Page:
The Plays of William Shakspeare: In Fifteen Volumes. With the Corrections and Illustrations of Various Commentators. To which are Added Notes
T. Longman, 1793
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Common terms and phrases
Achilles Ajax ancient APEM appears bear believe better called cardinal comes common CRES doth editions editors Enter Exeunt Exit eyes fair fall fame fays fear feems fenfe fhall fhould folio fome fool fortune fpeak fpeech friends ftand ftill fuch fuppofe give given gods grace hand Hanmer hath hear heart heaven Hector Henry himſelf honour I'll JOHNSON keep King lady leave live look lord mafter MALONE means moft moſt muft muſt nature never noble obferved old copy once paffage perfon perhaps play poet poor pray prefent quarto queen SERV Shakspeare ſpeak STEEVENS tell thee thefe THEOBALD THER theſe thing thofe thou thought Timon Troilus Troy true ufed uſed WARBURTON wife
Page 131 - This many summers in a sea of glory; But far beyond my depth : my high-blown pride At length broke under me ; and now has left me, Weary, and old with service, to the mercy Of a rude stream, that must for ever hide me.
Page 543 - Demand me nothing ; what you know, you know : From this time forth I never will speak word.
Page 76 - tis better to be lowly born, And range with humble livers in content, Than to be perk'd up in a glistering grief, And wear a golden sorrow.
Page 137 - Pr'ythee, lead me in : There take an inventory of all I have, To the last penny : 'tis the king's : my robe, And my integrity to heaven, is all I dare now call mine own. O Cromwell, Cromwell, Had I but served my God with half the zeal I served my king, he would not in mine age Have left me naked to mine enemies.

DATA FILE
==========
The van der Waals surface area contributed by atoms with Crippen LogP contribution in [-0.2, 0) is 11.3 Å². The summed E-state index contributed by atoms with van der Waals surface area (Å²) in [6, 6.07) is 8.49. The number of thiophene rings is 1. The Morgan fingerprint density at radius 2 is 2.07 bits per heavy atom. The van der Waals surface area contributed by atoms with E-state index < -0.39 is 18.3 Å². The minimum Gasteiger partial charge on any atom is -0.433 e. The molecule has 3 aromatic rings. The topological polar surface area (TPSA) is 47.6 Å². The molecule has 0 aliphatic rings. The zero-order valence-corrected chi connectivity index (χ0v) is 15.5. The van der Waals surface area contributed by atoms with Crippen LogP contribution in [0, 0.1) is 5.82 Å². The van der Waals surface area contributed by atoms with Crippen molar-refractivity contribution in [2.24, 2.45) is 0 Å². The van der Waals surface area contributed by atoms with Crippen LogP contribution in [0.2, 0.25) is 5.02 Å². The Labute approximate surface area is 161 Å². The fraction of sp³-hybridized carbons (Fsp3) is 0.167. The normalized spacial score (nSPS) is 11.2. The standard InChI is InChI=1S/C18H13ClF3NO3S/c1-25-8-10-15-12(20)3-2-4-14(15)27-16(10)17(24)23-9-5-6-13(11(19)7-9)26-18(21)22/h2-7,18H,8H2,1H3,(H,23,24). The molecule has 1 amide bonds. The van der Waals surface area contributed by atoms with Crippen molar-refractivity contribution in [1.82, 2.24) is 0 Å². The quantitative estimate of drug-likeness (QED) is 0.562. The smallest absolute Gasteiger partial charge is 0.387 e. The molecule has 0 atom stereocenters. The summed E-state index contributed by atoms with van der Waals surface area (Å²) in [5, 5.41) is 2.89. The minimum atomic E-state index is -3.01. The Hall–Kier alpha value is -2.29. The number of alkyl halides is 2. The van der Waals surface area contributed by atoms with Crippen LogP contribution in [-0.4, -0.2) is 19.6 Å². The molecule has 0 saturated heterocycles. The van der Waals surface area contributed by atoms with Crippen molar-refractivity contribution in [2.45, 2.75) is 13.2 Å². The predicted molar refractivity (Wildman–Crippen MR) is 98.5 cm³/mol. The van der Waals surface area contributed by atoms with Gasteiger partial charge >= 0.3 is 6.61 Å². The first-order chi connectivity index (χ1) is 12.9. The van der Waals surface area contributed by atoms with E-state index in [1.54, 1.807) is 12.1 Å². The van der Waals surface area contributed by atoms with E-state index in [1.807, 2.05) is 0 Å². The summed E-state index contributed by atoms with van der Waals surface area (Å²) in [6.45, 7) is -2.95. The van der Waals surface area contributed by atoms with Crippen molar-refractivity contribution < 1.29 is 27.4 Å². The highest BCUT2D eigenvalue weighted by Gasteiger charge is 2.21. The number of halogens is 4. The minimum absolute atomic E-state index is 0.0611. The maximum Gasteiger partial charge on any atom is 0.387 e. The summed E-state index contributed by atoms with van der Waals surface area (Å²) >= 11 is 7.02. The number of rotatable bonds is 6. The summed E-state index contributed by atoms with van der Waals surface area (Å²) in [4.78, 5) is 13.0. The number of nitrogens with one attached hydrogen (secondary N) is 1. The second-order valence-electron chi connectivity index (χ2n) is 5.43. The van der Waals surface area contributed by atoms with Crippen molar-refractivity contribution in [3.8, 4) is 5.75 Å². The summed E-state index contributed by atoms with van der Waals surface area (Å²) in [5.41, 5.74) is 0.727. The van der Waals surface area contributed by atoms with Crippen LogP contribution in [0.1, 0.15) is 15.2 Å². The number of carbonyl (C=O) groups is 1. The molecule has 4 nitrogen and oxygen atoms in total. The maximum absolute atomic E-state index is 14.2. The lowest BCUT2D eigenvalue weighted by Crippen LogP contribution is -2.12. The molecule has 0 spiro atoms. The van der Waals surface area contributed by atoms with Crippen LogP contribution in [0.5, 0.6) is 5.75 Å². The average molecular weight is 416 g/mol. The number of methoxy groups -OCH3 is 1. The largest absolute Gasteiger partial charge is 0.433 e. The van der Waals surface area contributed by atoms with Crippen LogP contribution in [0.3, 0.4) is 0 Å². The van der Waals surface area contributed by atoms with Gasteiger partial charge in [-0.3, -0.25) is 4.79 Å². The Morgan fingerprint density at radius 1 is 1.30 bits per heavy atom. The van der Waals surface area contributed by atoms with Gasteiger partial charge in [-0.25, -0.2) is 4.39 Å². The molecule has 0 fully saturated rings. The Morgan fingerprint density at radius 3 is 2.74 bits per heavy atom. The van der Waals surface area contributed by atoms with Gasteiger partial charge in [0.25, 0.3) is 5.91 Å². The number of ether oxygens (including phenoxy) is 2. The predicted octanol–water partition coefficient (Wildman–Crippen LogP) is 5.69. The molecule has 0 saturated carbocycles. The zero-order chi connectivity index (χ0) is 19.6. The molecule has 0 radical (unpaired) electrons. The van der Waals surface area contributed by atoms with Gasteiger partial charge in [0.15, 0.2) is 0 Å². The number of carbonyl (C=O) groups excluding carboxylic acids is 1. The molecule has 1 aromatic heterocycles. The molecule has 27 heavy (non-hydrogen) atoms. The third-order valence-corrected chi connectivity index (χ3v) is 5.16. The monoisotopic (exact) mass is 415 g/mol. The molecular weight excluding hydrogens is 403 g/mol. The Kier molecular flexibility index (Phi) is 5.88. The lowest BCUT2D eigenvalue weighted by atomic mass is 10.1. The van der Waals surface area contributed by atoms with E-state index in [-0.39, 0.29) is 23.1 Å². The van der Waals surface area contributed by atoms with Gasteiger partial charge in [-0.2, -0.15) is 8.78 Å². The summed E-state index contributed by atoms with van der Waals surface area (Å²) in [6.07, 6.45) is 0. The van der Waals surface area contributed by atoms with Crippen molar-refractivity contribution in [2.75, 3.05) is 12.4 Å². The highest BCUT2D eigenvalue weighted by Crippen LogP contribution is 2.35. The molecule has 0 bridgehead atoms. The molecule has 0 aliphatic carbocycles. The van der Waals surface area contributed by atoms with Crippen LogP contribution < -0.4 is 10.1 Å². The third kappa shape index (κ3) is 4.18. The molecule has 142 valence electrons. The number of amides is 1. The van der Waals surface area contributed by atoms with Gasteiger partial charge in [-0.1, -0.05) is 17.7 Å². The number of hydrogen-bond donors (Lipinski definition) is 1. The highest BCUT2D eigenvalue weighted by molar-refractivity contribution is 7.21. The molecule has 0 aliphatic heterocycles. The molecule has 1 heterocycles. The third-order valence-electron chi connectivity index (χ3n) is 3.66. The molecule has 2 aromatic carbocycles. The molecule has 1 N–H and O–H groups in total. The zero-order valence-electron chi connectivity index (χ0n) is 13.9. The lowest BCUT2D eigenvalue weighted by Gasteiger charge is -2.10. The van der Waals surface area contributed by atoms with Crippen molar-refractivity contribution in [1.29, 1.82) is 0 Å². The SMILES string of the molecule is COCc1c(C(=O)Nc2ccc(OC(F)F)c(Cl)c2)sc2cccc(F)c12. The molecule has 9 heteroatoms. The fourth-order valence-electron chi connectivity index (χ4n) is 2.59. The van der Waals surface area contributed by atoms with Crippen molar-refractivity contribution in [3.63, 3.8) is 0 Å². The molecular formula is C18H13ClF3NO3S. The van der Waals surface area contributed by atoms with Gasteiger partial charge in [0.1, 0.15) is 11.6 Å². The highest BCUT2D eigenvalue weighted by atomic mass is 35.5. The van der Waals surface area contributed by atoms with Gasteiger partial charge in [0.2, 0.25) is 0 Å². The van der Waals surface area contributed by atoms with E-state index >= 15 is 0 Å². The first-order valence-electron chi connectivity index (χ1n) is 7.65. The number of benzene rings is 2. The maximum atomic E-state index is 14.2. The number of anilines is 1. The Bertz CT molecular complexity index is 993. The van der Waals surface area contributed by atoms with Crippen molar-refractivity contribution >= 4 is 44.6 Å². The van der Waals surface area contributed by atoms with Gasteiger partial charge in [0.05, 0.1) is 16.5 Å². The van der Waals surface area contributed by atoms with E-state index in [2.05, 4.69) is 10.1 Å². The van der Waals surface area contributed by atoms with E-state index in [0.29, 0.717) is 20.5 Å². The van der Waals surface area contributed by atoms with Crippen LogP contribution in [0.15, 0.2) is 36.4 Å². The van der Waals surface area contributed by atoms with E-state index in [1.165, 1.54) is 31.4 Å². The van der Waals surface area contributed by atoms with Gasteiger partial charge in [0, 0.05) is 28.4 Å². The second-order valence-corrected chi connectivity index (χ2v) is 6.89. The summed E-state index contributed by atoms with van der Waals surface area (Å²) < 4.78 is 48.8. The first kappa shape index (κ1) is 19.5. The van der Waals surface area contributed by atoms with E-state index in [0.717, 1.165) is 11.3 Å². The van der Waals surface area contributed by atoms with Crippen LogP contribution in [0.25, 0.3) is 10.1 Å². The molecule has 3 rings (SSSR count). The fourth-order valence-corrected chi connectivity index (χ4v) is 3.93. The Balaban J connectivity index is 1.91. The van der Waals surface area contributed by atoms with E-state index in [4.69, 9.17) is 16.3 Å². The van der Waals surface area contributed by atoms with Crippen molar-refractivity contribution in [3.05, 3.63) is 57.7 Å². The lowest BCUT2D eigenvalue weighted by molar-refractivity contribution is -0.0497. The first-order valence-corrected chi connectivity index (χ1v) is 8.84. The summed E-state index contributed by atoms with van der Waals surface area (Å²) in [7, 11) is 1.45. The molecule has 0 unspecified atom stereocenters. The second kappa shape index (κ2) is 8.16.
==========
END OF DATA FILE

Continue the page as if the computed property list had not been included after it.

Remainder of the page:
Page 132 - Why, well; Never so truly happy, my good Cromwell. I know myself now; and I feel within me A peace above all earthly dignities, A still and quiet conscience.
Page 135 - Let's dry our eyes: and thus far hear me, Cromwell; And, when I am forgotten, as I shall be, And sleep in dull cold marble, where no mention Of me more must be heard of, say, I taught thee; Say, Wolsey, that once trod the ways of glory, And sounded all the depths and shoals of...
Page 136 - Cromwell, I charge thee, fling away ambition: By that sin fell the angels; how can man then, The image of his Maker, hope to win by it?
Page 252 - Amidst the other : whose med'cinable eye Corrects the ill aspects of planets evil, And posts, like the commandment of a king, Sans check to good and bad : but when the planets In evil mixture to disorder wander.
Page 131 - There is, betwixt that smile we would aspire to, That sweet aspect of princes, and their ruin, More pangs and fears than wars or women have ; And when he falls, he falls like Lucifer, }Never to hope again.
Page 350 - There is a mystery (with whom relation Durst never meddle) in the soul of state; Which hath an operation more divine, Than breath, or pen, can give expressure to...